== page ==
In the race for mayor of Amsterdam, incumbent Ann Thane is running on her accomplishments and plans, while Michael Villa, son of former mayor Mario Villa, is promising to end the in-fighting that has plagued the City Council and enforce fiscal discipline.
Villa, a native of the city, announced his run early, less than a week after last November’s elections. He is running on the Republican, Conservative, Independence and Reform party lines.
Thane, a Democrat first elected in 2007, announced her run for a third term in February.
Thane and the Republican-dominated City Council have sparred frequently, most recently over the closure of part of East Main Street for a farmer’s market on Saturday mornings and the hiring of an employee in the Code Enforcement Department.
“We’ve seen the dysfunctionality at Common Council meetings where we’ve put personalities above responsibilities,” Villa said Tuesday. “I find it incomprehensible that this council and this mayor cannot get along for this amount of time.”
In addition to the Democratic line, Thane will also, pending an appeal, appear on the Women’s Equality Party line. The nomination was upheld late last month by a state Supreme Court judge in Montgomery County after being challenged by county Republican Party Chairwoman Rosemary Smith on the grounds that the party itself contained conflicting rules.
“I think women’s voices are important,” Thane said last week. “And I would hope that everyone recognizes the positive benefit that it has to have women represented on the ballot. I think it gives everyone another choice and I am hopeful that the ruling will stand.”
Smith said they are re-arguing the case.
Thane is building her campaign on accomplishments like improvements to the city’s parks and housing complexes, upgrades to the city’s wastewater treatment plant, investments in infrastructure, and securing $1 million from the state for the completion of the Mohawk Valley Gateway Overlook pedestrian bridge, which she has said is already attracting new small businesses to the city.
The bridge, labeled the “bridge to nowhere” by opponents and skeptics, is well on its way to completion, and should be walkable next summer. On the topic of the bridge, Villa is accepting but not enthusiastic.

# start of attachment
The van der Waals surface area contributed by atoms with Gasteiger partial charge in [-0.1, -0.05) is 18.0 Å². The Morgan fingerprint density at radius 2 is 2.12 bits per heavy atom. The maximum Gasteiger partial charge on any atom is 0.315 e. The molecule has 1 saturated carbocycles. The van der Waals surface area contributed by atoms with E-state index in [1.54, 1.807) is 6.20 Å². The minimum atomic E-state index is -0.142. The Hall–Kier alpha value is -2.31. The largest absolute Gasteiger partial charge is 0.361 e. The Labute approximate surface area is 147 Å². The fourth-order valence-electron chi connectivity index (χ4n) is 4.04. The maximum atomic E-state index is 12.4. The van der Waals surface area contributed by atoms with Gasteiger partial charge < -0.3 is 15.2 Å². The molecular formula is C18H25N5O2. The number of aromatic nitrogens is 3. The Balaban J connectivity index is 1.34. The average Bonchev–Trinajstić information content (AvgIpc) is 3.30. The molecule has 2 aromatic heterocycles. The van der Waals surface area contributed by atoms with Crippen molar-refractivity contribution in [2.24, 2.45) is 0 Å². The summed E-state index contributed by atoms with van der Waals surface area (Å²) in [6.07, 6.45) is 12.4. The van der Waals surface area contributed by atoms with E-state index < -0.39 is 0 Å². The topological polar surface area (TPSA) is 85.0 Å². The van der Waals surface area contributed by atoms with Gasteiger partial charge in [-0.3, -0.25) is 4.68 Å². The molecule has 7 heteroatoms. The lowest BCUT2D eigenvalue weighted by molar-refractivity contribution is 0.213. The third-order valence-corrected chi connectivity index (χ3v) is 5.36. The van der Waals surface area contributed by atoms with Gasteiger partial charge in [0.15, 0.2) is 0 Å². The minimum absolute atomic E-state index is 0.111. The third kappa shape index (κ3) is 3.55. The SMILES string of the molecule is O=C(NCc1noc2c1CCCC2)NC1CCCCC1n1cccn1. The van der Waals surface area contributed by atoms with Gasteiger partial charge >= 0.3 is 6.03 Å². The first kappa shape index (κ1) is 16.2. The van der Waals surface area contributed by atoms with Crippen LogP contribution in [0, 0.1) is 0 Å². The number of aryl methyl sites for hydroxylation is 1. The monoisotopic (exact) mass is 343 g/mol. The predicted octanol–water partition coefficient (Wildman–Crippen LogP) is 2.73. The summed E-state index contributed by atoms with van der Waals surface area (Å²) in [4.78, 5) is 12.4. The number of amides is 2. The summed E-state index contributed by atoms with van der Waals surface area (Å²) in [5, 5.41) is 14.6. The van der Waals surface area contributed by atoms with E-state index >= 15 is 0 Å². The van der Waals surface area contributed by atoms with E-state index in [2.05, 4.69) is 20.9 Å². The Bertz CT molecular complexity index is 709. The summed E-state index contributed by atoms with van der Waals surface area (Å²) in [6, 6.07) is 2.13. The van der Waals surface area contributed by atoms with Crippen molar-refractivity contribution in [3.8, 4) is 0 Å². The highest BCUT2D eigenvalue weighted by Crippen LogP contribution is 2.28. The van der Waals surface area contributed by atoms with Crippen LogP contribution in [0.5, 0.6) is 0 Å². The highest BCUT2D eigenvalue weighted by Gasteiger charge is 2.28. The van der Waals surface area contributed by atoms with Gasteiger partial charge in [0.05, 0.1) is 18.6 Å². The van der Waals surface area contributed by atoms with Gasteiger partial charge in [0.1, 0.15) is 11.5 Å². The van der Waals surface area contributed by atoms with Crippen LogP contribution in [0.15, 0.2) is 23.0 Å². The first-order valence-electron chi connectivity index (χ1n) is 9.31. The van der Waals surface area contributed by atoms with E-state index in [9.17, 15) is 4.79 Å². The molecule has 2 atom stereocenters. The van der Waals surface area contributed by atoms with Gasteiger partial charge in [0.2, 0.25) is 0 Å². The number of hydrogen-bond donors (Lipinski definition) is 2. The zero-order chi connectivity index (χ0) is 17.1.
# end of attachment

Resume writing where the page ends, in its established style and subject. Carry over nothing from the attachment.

“I think we all have to embrace it,” he said. “It’s here. I think we have a potential for growth on the south side of Amsterdam with that bridge exit.”
In terms of attracting outsiders and downtown activity, Villa is more concerned with tackling blighted properties in the city’s worst neighborhoods, a strategy at odds with the city’s current approach in cooperation with the Capital District Land Bank, which is first targeting rundown properties in otherwise healthy neighborhoods. Eventually, according to Thane and other city leaders, the Land Bank will work its way inward to focus on the higher-need areas.
Villa said the city has moved too slowly in foreclosures, allowing hundreds of properties to continue to deteriorate and drain taxes.
“Until we improve these inner-city neighborhoods, I don’t care what you build around us — you could build a rec center, you could build a bridge — if you do not improve those neighborhoods, we’re going to rot from the inside out,” he said.
He also said he wants to bring fiscal responsibility to City Hall, citing the city’s poor performance on state comptroller audits over the past few years. The city’s out-of-date bookkeeping has meant that the Common Council does not know how much money it has in its general fund or sewer fund, a situation that the city’s controller has been working to correct.
“I would not sit in that chair for one day without knowing how much money we have,” Villa said. “If that means we have to spend money to bring in a financial firm to rectify this situation, then that’s what we need to do.”
Financial stability and accountability are also at the top of Thane’s list of priorities, according to her campaign website. That includes continuing the Corrective Action Plan that addresses the concerns of the state comptroller as well as a list of 34 initiatives she has proposed to share services with the county, among other measures.
In terms of economic development, Thane focuses on some of the major initiatives she has proposed: moving the Amtrak station to the city’s downtown to create a transportation and commercial hub, continuing the development of the waterfront, nurturing partnerships with economic development agencies and surrounding communities, extending water service to nearby municipalities, and repurposing industrial sites into multi-use incubators, housing or commercial space, much like the former Sanford Clock Tower that now houses half a dozen or so businesses.
Her third priority is quality of life improvement, for which she suggests a slew of initiatives like furthering the city’s partnership with the Land Bank, establishing neighborhood watch programs, implementing the shared code enforcement program with Schenectady and Gloversville, and focusing on positive community events.
Thane has lived in the city for more than 30 years.
Villa is a retired Amsterdam police detective and patrol sergeant who is currently director of the Welfare Fraud Unit for the Montgomery County Department of Social Services.
All five City Council members, four Republicans and one Democrat, are also facing challenges next month.
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